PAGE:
Nobody should ever die of heat stroke because your body sends you plenty of warning signals as your temperature rises. Still, hundreds of athletes and exercisers have died of heat stroke since Simpson's death, most notably Korey Damont Stringer, an All-American college football player and pro-league offensive tackle who died from a heat stroke during a Minnesota-Vikings' training-camp workout in 2001. 
 
Warning Signs of Heat Stroke
First your muscles are affected, then your circulation and then your brain. As your temperature starts to rise, your muscles feel like a hot poker is pressing against them.  It is normal for intense exercise to make your muscles burn, but hard exercise does not cause pain that feels like a hot flame is burning your muscles. Furthermore, the burning of hard exercise is relieved by slowing down, while the burning of impending heat stroke does not go away when you slow down.
 
As your temperature rises further, the air that you breathe feels like it's coming from a furnace and no matter how rapidly and deeply you try to breathe, you can't take in enough air. When you exercise intensely, you can become very short of breath, but the air you breathe will not burn your lungs. Burning in your lungs, not relieved by slowing down, signals impending heat stroke.
 
When you feel that the air is so hot that it burns your lungs, stop exercising. This sign means that your heart cannot pump enough blood from your exercising muscles to your skin so heat is accumulating rapidly and your temperature is rising rapidly. Your temperature is now over 104 and continuing to exercise will raise your body temperature even further and it will start to cook your brain.
 
Your head will start to hurt, you'll hear a ringing in your ears, you may feel dizzy, you may have difficulty seeing and then you will end up unconscious. Your temperature is now over 106 and your brain is being cooked.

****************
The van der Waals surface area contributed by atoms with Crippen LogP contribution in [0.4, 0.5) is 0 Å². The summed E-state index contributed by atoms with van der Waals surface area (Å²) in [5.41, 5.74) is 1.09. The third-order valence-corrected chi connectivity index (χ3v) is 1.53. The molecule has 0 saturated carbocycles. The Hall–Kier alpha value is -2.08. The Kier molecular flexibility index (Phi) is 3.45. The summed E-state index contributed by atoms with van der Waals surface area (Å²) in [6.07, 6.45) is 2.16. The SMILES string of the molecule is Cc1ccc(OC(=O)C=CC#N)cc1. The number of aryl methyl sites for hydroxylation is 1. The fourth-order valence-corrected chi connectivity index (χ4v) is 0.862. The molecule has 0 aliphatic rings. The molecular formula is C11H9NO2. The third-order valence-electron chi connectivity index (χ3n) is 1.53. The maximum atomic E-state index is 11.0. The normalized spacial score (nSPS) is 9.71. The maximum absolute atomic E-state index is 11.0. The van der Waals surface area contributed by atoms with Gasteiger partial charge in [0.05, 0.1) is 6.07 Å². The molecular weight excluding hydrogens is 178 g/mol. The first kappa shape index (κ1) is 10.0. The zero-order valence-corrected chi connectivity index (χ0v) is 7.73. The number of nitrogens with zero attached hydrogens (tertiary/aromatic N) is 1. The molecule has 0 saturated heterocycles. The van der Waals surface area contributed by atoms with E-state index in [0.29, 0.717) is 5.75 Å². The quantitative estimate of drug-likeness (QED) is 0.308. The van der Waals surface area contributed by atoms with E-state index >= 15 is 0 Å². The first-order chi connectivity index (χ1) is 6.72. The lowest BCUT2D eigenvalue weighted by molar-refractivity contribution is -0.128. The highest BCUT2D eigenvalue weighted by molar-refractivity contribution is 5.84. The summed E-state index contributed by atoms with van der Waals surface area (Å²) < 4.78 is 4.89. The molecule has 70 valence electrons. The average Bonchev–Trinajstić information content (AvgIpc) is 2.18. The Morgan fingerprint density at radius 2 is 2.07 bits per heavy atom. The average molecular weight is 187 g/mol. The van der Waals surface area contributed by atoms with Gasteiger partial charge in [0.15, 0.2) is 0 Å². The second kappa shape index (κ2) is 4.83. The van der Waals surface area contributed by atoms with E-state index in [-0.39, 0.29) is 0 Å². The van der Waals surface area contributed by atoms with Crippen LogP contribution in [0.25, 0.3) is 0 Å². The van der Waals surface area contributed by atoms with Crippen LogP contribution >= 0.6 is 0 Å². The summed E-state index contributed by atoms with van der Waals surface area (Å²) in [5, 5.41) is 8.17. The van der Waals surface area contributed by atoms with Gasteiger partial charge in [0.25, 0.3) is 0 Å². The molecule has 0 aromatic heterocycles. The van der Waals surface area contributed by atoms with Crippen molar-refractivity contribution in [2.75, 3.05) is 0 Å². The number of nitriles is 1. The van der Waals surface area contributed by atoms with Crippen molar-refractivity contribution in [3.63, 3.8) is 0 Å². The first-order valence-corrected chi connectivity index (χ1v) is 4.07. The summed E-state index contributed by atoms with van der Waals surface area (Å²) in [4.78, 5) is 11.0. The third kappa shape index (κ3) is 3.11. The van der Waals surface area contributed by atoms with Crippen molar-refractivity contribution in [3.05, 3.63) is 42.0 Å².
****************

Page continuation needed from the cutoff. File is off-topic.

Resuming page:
Why Amphetamines Increase Risk of Heat Stroke
Amphetamines and other stimulants increase risk for heat stroke by preventing your brain from recognizing that you are exhausted (American College of Sports Medicine annual meeting in Orlando, Fla. May 28, 2014).  Amphetamines delay the painful signs of exhaustion during exercise in the heat by increasing the temperature at which the tell-tale signs occur. These researchers showed that amphetamines increase the maximum amount of oxygen you can take in, the time to exhaustion and the body temperature that cooks your brain. 
 
In 1965, I almost died from heat stroke at the finish line in a local running race in Arlington, Virginia. and I still hear from people who were there when I collapsed. I had taken an amphetamine pill before the race, and I am still embarrassed by the stupidity that I showed when I ignored all the warning signs as my temperature continued to climb. That was the first and only time I tried an amphetamine or any other performance-enhancing drug.
 
How to Treat a Heat Stroke Victim
When someone passes out during hot weather exercise, get medical help immediately. The most effective treatment is to place the victim in a cooling bath, but a heart attack can also cause a person to pass out and a heart attack victim should not be cooled with cold water.